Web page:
Isolation with company

Easter Island Easter Island

This is the third unplanned detour in my trip (after Antarctica and Rurre), and my second out of South America (Easter Island is part of Oceania, though it belongs to Chile) – coming this late, it meant sacrificing a bit of my original plans (northern Peru), but after seeing an extremely cheap flight from Lima, I just had to take the opportunity. Yes, it’s cheaper, almost half the price to fly internationally to Easter Island than to fly from Chile! I even saw Chileans on my flight.

I met up with Tor and Mikkel in the airport, and we shared our experiences from the last two weeks – I had known in Rurre that they would also head to Easter Island, on the same days that I was considering at the time. (I waited to enter Peru before buying my ticket just 10 days before the flight, a risk that paid off as it was far cheaper.) Seems as though we have a very similar itinerary. Continue reading

Irony

San Pedro de Atacama, Chile

I’ve had minimal problems with weather in the last few weeks – I’ve been lucky.  You’d think that I’d be fine in the driest desert in the world.  Well, turns out that there’ve been record-breaking rains and floods here.  (In the meantime, southern Chile, which usually has a lot of rain, is suffering from drought.)

The floods have subsided a little, but there are now new rivers and new bridges must be built.  Also, some attractions are not viable in rain, and it still rains here occasionally – odd for a city that usually never sees a single cloud.  As a result, many attractions here are inaccessible for tours – including Laguna Cejar, which I wanted to see: a lake like the Dead Sea in that you float because of the salinity.  When the attractions do open, the tours fill up almost immediately. Continue reading

Cama

Route 5, Chile

Spending 24 hours bussing isn’t very pleasant.  But at least it’s much cheaper than flying.  Normally, I’d go for the semi-cama class of seats (cama means bed), which is comfortable enough…if you’re going for like 12 hours.  But if you need to sleep?  Full cama is where it’s at.  After all, it’s AtaCAMA I’m going to, not Ata-semi-cama.

Well, sort of.  My first bus was 17 hours to Antofagasta, and that was full cama.  I slept for a lot of that.  But how do you kill the rest of the time? Continue reading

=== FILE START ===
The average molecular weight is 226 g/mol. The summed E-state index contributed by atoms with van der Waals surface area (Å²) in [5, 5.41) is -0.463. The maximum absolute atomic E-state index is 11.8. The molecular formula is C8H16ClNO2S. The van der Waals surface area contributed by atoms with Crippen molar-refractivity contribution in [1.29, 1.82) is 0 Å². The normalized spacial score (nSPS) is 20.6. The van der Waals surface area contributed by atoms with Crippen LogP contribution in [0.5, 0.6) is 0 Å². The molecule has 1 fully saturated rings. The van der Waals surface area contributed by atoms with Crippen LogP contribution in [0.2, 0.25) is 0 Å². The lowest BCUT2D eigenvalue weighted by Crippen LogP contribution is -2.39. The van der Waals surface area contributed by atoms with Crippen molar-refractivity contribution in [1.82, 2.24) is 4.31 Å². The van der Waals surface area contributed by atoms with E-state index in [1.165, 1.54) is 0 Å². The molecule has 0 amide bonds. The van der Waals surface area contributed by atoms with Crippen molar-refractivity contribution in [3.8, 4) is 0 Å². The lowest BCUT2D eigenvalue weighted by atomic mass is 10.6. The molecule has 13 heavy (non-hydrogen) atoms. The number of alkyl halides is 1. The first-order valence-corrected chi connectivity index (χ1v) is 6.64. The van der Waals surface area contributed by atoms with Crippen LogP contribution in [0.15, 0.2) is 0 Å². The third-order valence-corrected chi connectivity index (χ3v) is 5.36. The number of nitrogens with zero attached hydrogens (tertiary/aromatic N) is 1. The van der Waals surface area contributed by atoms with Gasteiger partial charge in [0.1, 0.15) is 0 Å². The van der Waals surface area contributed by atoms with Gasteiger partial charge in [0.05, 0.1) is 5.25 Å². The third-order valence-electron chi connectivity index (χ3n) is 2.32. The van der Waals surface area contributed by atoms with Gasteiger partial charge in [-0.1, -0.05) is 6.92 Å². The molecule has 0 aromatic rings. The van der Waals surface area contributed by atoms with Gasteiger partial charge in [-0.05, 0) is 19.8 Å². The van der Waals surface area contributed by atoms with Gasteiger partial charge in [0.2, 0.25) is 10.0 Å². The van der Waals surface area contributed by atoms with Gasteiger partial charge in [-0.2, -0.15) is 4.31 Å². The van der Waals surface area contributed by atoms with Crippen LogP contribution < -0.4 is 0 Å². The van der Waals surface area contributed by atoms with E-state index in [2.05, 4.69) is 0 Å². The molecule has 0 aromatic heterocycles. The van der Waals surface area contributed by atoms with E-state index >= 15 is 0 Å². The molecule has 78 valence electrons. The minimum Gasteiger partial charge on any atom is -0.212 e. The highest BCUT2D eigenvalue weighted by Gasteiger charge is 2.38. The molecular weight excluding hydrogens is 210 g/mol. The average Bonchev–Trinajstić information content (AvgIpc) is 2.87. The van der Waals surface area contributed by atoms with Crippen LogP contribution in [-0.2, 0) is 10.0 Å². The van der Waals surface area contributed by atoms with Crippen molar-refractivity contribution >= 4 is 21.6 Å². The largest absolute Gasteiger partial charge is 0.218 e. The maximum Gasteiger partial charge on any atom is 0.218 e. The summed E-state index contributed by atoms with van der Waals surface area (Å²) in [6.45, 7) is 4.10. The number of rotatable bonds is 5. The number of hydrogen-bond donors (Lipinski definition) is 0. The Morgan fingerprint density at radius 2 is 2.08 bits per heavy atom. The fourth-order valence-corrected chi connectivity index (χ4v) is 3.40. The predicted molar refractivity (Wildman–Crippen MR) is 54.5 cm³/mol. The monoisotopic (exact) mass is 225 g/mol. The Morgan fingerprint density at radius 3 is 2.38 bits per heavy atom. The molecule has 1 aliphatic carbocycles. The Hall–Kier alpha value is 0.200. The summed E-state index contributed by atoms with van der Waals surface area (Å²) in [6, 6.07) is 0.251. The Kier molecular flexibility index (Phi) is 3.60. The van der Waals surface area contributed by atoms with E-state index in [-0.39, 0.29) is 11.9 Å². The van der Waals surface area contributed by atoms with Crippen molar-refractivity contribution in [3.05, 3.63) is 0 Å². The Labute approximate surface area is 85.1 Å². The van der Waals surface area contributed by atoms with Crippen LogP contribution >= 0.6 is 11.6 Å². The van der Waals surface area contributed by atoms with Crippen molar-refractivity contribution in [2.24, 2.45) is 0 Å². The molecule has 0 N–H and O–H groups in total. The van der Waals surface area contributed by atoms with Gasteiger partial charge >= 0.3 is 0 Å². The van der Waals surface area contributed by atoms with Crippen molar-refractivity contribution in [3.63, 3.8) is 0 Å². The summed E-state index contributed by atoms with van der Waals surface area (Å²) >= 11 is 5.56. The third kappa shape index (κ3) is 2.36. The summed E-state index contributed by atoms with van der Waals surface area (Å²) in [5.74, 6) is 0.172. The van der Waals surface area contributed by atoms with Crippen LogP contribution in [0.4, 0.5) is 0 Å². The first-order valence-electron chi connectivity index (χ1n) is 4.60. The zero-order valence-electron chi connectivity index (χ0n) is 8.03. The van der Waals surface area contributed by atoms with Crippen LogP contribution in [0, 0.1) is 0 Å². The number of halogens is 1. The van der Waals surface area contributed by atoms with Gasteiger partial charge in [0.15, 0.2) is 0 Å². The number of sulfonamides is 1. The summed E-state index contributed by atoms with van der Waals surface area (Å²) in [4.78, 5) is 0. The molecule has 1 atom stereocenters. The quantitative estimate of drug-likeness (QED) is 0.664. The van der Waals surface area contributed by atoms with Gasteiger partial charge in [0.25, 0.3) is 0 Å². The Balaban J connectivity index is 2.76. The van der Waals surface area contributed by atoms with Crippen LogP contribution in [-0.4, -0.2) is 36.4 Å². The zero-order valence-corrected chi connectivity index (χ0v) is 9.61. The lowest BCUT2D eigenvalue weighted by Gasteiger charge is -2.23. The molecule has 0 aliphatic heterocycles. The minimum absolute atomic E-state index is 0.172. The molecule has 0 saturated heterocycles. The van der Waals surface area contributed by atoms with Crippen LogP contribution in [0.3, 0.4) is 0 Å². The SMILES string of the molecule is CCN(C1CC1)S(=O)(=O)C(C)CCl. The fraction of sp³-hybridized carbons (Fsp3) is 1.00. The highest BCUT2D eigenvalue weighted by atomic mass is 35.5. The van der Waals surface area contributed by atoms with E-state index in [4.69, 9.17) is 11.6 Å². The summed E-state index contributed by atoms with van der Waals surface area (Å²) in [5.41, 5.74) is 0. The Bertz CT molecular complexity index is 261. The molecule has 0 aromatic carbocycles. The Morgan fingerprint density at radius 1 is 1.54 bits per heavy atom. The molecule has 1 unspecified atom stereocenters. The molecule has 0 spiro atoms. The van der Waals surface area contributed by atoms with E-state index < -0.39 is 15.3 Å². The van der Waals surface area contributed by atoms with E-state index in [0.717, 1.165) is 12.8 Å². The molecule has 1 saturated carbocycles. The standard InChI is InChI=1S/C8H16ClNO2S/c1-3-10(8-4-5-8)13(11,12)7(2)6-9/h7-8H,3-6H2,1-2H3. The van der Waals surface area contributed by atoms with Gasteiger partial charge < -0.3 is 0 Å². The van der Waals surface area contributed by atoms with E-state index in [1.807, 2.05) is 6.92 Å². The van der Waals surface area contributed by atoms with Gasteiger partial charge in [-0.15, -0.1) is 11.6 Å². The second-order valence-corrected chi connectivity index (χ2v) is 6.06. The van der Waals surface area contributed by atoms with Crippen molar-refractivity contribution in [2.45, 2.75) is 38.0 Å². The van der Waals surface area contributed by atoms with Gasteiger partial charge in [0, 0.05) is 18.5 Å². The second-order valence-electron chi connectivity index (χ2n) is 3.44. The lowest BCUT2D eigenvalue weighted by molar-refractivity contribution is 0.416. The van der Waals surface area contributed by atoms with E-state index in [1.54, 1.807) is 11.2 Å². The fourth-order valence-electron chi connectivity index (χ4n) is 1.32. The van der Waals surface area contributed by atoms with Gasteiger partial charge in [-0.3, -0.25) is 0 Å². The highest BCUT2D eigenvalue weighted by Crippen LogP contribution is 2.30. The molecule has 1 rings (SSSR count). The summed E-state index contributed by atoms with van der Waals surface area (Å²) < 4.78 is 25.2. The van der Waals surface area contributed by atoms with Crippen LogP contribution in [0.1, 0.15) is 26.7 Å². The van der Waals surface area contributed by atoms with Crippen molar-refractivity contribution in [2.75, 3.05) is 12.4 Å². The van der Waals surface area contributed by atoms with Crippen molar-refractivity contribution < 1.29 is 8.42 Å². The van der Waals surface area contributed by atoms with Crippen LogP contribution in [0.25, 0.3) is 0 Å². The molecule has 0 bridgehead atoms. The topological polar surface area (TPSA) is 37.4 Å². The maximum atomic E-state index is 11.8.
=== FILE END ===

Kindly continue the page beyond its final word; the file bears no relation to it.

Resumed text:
Sprawl

Santiago, Chile

Immediately upon arriving in Santiago, I booked my passage out again.  Second time in a row (Valparaíso was the first) – bad, I know, for a city I haven’t even seen yet, but necessary during peak season!  My next destination is San Pedro de Atacama, a 23 hour bus ride away.  Unfortunately, all direct buses were booked until Tuesday, and same for buses connecting in Calama.  Fortunately, my Amazing Race fandom came in handy, as I knew I could connect in Antofagasta.  Unfortunately again, my extremely lacking Spanish made this a very large ordeal to book.  Fortunately again, the guy at the bus company was super nice, made sure everything was clear (despite the speedy Chilean Spanish), and even walked me to the other terminal where my bus is to depart.  The whole peak season thing factors in again though – I had to settle for a higher class seating than I intended, which means paying a lot more, but hey, for a full day on a bus, it’ll be nice.

I arrived at the hostel Lihuén recommended, and then managed to meet up with Amanda (Sweden), whom I met waaaay back on my very first day in Buenos Aires!  Santiago is her home base, so she became my guide for the day.

But first – lunch.  Hadn’t eaten anything since the giant dinner in Valpo the night before at 8:30pm, and it was now 2:30pm.  Oops.  Amanda and I wandered in to Barrio Bellavista and quickly found a restaurant.  Upon her suggestion (and the kitchen running out of my first choice), I ended up with pastel de choclo, which is mashed corn, chicken, ground beef, onions, and a couple olives and raisins, all baked in a clay pot.  Delicious beyond imagination, but extremely filling – I couldn’t finish more than three quarters! Continue reading

Colour, contrast, clines

Valparaíso, Chile

Back in the big city – and this one could very well be my favourite of all time.


Valparaíso is a study in contrasts – upon arriving, it seemed gritty and run down.  El Plan, the only section of town that isn’t hilly, clearly bears the signs of decline.  I was even told explicitly to avoid some areas.  But after taking my first of many ascensor (funicular) rides to my hostel in Cerro Alegre, there is a dramatic change in scenery – and the fact alone that I had to take a funicular obviously sticks out. Continue reading

Effort

Puerto Natales, Chile

Instead of staying in Punta Arenas for a few days like I originally planned (to see some Magellanic penguins…but kind of not necessary after seeing literally a million of them in Antarctica), I jumped my hostel booking and went along with Courtney and Simon to Puerto Natales. (I assumed that I would only forfeit my $2 booking fee, but turns out I was billed the full $20 for one night. Oh well, at least I saved some time, but I’ll try not to do that again – bad for me and bad for the hostel’s business.)

It’s hard for anything to top Antarctica, that’s for sure. But I was rattled out of that mentality almost immediately during the drive to Puerto Natales – places are different. There are different things to appreciate. And that drive was beautiful – Patagonia is very flat, with lots of dry brush around. On our left were mountains in the distance, on our right was water. Plenty of animals around with so much space to themselves – sheep and ostriches on the sprawling estancias, and some possibly wild guanacos (they look like smaller llamas). Continue reading